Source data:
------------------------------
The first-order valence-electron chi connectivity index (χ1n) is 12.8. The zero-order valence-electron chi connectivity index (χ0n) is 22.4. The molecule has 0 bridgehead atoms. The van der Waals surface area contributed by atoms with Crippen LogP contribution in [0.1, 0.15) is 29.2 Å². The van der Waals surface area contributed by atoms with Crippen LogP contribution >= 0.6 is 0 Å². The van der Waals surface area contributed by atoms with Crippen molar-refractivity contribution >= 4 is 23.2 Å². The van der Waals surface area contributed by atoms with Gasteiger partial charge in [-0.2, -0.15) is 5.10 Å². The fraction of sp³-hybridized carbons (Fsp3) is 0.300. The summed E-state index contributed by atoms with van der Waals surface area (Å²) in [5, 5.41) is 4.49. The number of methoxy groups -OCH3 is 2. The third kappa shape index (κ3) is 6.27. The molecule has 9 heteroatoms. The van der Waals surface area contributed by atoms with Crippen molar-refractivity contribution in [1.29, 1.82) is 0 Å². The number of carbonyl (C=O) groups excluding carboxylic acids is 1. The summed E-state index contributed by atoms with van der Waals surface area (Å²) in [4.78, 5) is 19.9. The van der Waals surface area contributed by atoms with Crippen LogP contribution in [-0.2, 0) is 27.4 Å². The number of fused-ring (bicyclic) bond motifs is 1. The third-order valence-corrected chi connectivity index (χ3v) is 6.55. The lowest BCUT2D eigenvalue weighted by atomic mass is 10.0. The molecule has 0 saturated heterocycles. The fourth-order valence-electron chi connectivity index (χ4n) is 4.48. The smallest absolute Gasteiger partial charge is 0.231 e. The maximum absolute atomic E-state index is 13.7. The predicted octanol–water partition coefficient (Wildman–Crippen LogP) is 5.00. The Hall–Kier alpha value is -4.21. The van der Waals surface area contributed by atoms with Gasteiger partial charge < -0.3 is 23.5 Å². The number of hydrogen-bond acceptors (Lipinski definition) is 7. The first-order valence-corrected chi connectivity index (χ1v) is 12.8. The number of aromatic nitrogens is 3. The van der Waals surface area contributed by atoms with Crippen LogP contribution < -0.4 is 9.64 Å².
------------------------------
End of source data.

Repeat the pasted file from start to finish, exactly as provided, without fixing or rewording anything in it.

The first-order valence-electron chi connectivity index (χ1n) is 12.8. The zero-order valence-electron chi connectivity index (χ0n) is 22.4. The molecule has 0 bridgehead atoms. The van der Waals surface area contributed by atoms with Crippen LogP contribution in [0.1, 0.15) is 29.2 Å². The van der Waals surface area contributed by atoms with Crippen LogP contribution >= 0.6 is 0 Å². The van der Waals surface area contributed by atoms with Crippen molar-refractivity contribution >= 4 is 23.2 Å². The van der Waals surface area contributed by atoms with Gasteiger partial charge in [-0.2, -0.15) is 5.10 Å². The fraction of sp³-hybridized carbons (Fsp3) is 0.300. The summed E-state index contributed by atoms with van der Waals surface area (Å²) in [5, 5.41) is 4.49. The number of methoxy groups -OCH3 is 2. The third kappa shape index (κ3) is 6.27. The molecule has 9 heteroatoms. The van der Waals surface area contributed by atoms with Crippen molar-refractivity contribution in [1.29, 1.82) is 0 Å². The number of carbonyl (C=O) groups excluding carboxylic acids is 1. The summed E-state index contributed by atoms with van der Waals surface area (Å²) in [4.78, 5) is 19.9. The van der Waals surface area contributed by atoms with Crippen LogP contribution in [-0.2, 0) is 27.4 Å². The number of fused-ring (bicyclic) bond motifs is 1. The third-order valence-corrected chi connectivity index (χ3v) is 6.55. The lowest BCUT2D eigenvalue weighted by atomic mass is 10.0. The molecule has 0 saturated heterocycles. The fourth-order valence-electron chi connectivity index (χ4n) is 4.48. The smallest absolute Gasteiger partial charge is 0.231 e. The maximum absolute atomic E-state index is 13.7. The predicted octanol–water partition coefficient (Wildman–Crippen LogP) is 5.00. The Hall–Kier alpha value is -4.21. The van der Waals surface area contributed by atoms with Gasteiger partial charge < -0.3 is 23.5 Å². The number of hydrogen-bond acceptors (Lipinski definition) is 7. The first-order valence-corrected chi connectivity index (χ1v) is 12.8. The number of aromatic nitrogens is 3. The van der Waals surface area contributed by atoms with Crippen LogP contribution < -0.4 is 9.64 Å².